Allan Chambers stars on Ulster TV

March has been an eventful month. Our machinery auction was a great success and my switch to share farming with my nephew is now in full swing, thanks to some good dry weather.

It is great to be out in the fields again. Hybrid winter barley has had its early March dressing of 320kg/ha of a 13.0.30 blend. I am convinced that potash applied at this time of year will improve the efficiency of uptake of the main nitrogen at the end of this month. All in all, I am reasonably happy with winter barleys, despite not been drilled until the last week in October.

Winter wheats are a different story. Only half the planned area is as required. One field never dried out enough to drill, and is now in spring wheat, while another was so patchy that it had to be oversown with the same. A month will tell. The remainder of our arable area will be split between land rented out for potatoes and forage maize. The latter has always been grown without plastic, but there are new improved films on the market and we will probably try this method. Hopefully, it will increase yields and lead to an earlier harvest, but the outlay must be cost-effective.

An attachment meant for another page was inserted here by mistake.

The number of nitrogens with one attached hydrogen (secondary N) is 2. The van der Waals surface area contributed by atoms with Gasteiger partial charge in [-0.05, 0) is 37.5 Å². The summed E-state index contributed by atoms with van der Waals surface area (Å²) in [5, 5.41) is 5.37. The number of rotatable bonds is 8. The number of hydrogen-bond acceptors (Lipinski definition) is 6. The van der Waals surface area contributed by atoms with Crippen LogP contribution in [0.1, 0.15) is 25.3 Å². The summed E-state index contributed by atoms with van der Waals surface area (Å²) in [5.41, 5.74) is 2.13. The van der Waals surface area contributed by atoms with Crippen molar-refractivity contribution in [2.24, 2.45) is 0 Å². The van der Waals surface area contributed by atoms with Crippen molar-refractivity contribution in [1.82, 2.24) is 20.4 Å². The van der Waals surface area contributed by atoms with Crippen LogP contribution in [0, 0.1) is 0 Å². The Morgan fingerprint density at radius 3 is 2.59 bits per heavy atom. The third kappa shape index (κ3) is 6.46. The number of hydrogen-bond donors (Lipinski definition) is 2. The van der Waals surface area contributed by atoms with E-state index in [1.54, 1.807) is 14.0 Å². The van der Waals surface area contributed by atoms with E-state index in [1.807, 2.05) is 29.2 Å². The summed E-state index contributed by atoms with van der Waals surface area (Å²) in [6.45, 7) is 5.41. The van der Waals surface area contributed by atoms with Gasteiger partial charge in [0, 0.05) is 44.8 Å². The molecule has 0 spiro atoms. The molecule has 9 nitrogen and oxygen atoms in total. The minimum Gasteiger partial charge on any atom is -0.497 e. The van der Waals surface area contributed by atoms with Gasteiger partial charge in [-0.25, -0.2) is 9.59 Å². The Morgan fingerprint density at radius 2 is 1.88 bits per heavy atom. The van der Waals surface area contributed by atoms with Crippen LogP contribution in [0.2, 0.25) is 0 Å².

Ulster Television’s recent series on a year in farming featuring 12 real farmers (including yours truly) has been a great success. Viewing figures have beaten EastEnders, and the public response has been very positive. Apparently, people have bought into learning how their food is being produced. The absolute star of the show has been a 13-year-old lad from Fermanagh who will be a role model for the future.

Mistake of the Month: Jumped out of the tractor in order to remove a big field stone and twisted an ankle. Next time I will get out slowly , or better still, leave it to the young share farmer.

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